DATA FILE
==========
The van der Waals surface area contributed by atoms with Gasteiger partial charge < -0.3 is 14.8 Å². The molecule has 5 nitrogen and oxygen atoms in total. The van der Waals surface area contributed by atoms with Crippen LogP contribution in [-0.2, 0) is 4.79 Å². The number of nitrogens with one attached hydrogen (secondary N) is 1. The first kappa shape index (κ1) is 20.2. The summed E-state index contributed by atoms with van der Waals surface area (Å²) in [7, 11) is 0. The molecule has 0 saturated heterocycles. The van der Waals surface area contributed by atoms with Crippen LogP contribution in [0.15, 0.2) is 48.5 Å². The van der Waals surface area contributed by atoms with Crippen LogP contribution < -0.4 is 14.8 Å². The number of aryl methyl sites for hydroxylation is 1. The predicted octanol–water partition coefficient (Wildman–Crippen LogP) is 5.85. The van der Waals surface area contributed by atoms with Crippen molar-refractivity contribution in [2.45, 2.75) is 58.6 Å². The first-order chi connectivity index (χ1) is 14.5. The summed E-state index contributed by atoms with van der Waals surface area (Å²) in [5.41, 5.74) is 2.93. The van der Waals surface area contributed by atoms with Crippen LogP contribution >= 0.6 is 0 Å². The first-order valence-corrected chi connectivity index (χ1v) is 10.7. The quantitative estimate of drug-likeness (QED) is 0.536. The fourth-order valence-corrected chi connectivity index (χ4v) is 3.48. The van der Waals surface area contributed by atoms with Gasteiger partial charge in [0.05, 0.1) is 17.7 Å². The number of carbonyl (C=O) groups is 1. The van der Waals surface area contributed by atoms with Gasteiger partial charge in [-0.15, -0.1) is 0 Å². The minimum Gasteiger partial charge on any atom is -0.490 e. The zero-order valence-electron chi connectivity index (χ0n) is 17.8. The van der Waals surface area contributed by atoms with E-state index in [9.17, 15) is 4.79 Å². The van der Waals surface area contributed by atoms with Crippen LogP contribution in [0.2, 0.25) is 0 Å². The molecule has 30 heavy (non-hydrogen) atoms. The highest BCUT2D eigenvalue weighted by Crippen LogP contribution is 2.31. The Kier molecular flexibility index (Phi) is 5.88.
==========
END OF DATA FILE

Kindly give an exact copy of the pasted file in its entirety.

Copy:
The van der Waals surface area contributed by atoms with Gasteiger partial charge < -0.3 is 14.8 Å². The molecule has 5 nitrogen and oxygen atoms in total. The van der Waals surface area contributed by atoms with Crippen LogP contribution in [-0.2, 0) is 4.79 Å². The number of nitrogens with one attached hydrogen (secondary N) is 1. The first kappa shape index (κ1) is 20.2. The summed E-state index contributed by atoms with van der Waals surface area (Å²) in [7, 11) is 0. The molecule has 0 saturated heterocycles. The van der Waals surface area contributed by atoms with Crippen LogP contribution in [0.15, 0.2) is 48.5 Å². The van der Waals surface area contributed by atoms with Crippen LogP contribution < -0.4 is 14.8 Å². The number of aryl methyl sites for hydroxylation is 1. The predicted octanol–water partition coefficient (Wildman–Crippen LogP) is 5.85. The van der Waals surface area contributed by atoms with Crippen molar-refractivity contribution in [2.45, 2.75) is 58.6 Å². The first-order chi connectivity index (χ1) is 14.5. The summed E-state index contributed by atoms with van der Waals surface area (Å²) in [5.41, 5.74) is 2.93. The van der Waals surface area contributed by atoms with Crippen LogP contribution >= 0.6 is 0 Å². The first-order valence-corrected chi connectivity index (χ1v) is 10.7. The quantitative estimate of drug-likeness (QED) is 0.536. The fourth-order valence-corrected chi connectivity index (χ4v) is 3.48. The van der Waals surface area contributed by atoms with Gasteiger partial charge in [0.05, 0.1) is 17.7 Å². The number of carbonyl (C=O) groups is 1. The van der Waals surface area contributed by atoms with Gasteiger partial charge in [-0.15, -0.1) is 0 Å². The minimum Gasteiger partial charge on any atom is -0.490 e. The zero-order valence-electron chi connectivity index (χ0n) is 17.8. The van der Waals surface area contributed by atoms with E-state index in [9.17, 15) is 4.79 Å². The van der Waals surface area contributed by atoms with Crippen LogP contribution in [0.2, 0.25) is 0 Å². The molecule has 30 heavy (non-hydrogen) atoms. The highest BCUT2D eigenvalue weighted by Crippen LogP contribution is 2.31. The Kier molecular flexibility index (Phi) is 5.88.